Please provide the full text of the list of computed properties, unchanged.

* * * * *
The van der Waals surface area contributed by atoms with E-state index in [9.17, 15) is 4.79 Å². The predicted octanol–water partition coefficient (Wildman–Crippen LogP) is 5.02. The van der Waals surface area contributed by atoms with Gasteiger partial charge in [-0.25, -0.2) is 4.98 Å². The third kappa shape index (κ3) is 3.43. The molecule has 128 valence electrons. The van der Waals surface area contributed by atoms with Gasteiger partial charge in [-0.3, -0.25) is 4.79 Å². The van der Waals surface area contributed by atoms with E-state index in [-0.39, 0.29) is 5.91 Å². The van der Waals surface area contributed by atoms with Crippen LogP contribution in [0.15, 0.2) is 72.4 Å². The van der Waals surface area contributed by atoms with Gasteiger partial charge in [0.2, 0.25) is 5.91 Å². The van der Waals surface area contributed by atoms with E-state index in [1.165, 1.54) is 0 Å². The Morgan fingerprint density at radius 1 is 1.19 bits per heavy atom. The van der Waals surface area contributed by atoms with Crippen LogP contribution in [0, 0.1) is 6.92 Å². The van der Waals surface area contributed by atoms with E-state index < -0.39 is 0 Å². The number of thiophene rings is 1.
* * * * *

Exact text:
The van der Waals surface area contributed by atoms with E-state index in [9.17, 15) is 4.79 Å². The predicted octanol–water partition coefficient (Wildman–Crippen LogP) is 5.02. The van der Waals surface area contributed by atoms with Gasteiger partial charge in [-0.25, -0.2) is 4.98 Å². The third kappa shape index (κ3) is 3.43. The molecule has 128 valence electrons. The van der Waals surface area contributed by atoms with Gasteiger partial charge in [-0.3, -0.25) is 4.79 Å². The van der Waals surface area contributed by atoms with E-state index in [-0.39, 0.29) is 5.91 Å². The van der Waals surface area contributed by atoms with Crippen LogP contribution in [0.15, 0.2) is 72.4 Å². The van der Waals surface area contributed by atoms with Gasteiger partial charge in [0.2, 0.25) is 5.91 Å². The van der Waals surface area contributed by atoms with E-state index in [1.165, 1.54) is 0 Å². The Morgan fingerprint density at radius 1 is 1.19 bits per heavy atom. The van der Waals surface area contributed by atoms with Crippen LogP contribution in [0, 0.1) is 6.92 Å². The van der Waals surface area contributed by atoms with E-state index < -0.39 is 0 Å². The number of thiophene rings is 1.